The Aftermath of Bin Laden’s Assassination

Shamus Cooke

Like Bush, Jr., before him, Obama is proving that a puffed-up and “powerful” president is a dangerous president. It was only a matter of time before Obama used his newfound popularity and warrior credentials to wreak military havoc elsewhere. It took just three days for Obama to go from bin Laden to Yemen, where he bombed — via an aerial drone — two innocent civilians in his attempt to assassinate an American citizen who makes pro-Jihad Youtube videos.

This could be just the beginning of Obama’s tough guy exploits. The “victory” over bin Laden that has unified the U.S. political establishment will not halt U.S. foreign policy, but push it into new territory, while also helping to unify U.S. politicians around an equally nefarious domestic policy, just in time for elections.

One crucial effect of bin Laden’s extra-judicial execution has been a shift of national dialogue. Although it is true that Americans will never forget the events of 9/11, they had in fact moved on.

Americans have been focused on bank bailouts, high unemployment, Medicare and Social Security, the state budget deficits and the subsequent attack on labor unions that spawned the events in Wisconsin.  

Now we are being dragged back ten years in time, when foreign terrorism was in the forefront of the national psyche; when a military-inspired nationalism seemed to unite everyone — rich and poor, bankers and the unemployed — against an alleged foreign threat; when the internal problems of the U.S. were all but ignored.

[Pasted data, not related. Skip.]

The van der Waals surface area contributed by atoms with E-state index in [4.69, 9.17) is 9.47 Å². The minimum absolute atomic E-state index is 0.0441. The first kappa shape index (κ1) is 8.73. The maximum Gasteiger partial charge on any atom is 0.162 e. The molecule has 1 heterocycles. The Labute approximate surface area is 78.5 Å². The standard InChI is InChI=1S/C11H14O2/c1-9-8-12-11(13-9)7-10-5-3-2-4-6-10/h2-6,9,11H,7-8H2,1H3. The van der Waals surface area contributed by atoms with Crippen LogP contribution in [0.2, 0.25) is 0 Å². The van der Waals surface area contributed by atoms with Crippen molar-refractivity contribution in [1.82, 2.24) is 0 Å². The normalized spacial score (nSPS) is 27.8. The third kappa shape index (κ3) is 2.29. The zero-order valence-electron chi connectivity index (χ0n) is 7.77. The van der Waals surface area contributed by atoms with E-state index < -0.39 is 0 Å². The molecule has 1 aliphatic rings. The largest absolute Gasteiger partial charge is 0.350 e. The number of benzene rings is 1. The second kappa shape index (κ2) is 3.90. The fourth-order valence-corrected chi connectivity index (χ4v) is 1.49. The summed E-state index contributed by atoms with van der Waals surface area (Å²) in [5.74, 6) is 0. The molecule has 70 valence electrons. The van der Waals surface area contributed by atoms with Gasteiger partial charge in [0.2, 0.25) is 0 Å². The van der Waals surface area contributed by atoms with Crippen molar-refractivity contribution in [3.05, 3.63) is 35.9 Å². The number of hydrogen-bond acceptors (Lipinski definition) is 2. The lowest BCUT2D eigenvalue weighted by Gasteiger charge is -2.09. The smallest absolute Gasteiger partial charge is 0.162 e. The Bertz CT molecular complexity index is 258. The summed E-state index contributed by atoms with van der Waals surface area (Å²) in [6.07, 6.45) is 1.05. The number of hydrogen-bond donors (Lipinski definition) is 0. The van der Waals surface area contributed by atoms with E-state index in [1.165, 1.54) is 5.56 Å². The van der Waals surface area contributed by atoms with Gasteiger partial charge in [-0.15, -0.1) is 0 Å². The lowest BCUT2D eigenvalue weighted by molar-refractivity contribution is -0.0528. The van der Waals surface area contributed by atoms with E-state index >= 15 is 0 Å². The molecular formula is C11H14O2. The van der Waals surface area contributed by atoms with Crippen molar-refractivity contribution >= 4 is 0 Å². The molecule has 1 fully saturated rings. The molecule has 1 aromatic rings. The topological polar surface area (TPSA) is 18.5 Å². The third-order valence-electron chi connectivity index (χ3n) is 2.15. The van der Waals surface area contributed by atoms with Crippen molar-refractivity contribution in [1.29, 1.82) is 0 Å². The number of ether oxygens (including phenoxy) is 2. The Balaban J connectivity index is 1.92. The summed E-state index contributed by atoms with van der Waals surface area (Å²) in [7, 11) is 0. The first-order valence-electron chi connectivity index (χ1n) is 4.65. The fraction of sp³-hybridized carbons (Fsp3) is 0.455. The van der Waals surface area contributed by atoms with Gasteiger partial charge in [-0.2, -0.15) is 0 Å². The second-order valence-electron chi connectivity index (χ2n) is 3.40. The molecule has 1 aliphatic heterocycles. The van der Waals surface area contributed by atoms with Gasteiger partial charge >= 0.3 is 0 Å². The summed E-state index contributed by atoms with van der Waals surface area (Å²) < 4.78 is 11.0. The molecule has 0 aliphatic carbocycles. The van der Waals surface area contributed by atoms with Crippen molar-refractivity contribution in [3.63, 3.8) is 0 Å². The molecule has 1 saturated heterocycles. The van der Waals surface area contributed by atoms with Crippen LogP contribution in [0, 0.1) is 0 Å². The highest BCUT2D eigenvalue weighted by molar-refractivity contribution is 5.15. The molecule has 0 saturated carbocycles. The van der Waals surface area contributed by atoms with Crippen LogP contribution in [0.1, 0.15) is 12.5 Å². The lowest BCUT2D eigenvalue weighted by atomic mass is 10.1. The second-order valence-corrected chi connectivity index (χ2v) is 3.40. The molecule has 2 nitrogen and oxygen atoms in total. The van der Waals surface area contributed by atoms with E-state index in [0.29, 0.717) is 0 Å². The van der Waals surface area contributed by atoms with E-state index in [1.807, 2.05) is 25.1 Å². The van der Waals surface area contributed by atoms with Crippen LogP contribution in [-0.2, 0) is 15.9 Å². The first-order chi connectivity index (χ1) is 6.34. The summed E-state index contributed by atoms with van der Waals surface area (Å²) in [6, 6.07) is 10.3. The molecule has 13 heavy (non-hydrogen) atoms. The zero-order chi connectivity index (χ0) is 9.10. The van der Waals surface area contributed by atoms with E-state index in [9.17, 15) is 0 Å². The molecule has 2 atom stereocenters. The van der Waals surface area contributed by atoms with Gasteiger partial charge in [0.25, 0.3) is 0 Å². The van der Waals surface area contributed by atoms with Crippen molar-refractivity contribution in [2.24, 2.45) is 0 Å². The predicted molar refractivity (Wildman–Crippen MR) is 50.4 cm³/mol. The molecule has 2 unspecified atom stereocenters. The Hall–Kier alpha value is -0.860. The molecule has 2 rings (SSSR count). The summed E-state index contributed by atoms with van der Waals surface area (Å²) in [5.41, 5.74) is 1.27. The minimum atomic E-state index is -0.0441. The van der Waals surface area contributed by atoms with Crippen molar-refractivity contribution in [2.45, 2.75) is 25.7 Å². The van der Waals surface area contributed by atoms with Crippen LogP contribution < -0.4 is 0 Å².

The Arab world is being dragged back into the past too. Before the string of Arab revolutionary movements, the average Arab felt alienated and powerless, more prone to act out violently against a foreign oppressor. The Arab mass movements proved that bin Laden’s movement was a miserable failure. By over-exaggerating the importance of killing bin Laden — whom nobody has heard from in years — the U.S. is giving credibility to the tactic of terrorism (to achieve social change) where none should exist.

Terrorism has been discredited by the Arab revolution, but remains the only ideological foothold that the U.S. has to remain in the Middle East. The Arab revolution is the X factor in U.S. foreign policy — the Obama Administration has flipped flopped back and forth in trying to deal with the situation. Obama supported the Egyptian dictator until his downfall was imminent; he quietly continues to support the dictators in Bahrain, Saudi Arabia, Jordan, and Yemen, while declaring war on the dictator in Libya.

The dictator in Yemen has slaughtered over a 140 of its citizens in an attempt to drown the revolution in blood. Obama’s recent drone bombing in Yemen may be the opening salvo in a campaign that attempts to divert the revolutionary movement into the channels controlled by the U.S. military, as is happening in Libya. The U.S. is no amateur in using social crisis as a way to penetrate a foreign country. 

Libya may also be affected by Obama’s pumped up military prowess. Different elements of the U.S. media have focused on “finishing the job” in Libya, which would mean a greater U.S. military intervention. This could possibly lead to another great “victory” for Obama if he were to assassinate another enemy of the U.S., who, like bin Laden and Saddam Hussein, was a former U.S. ally.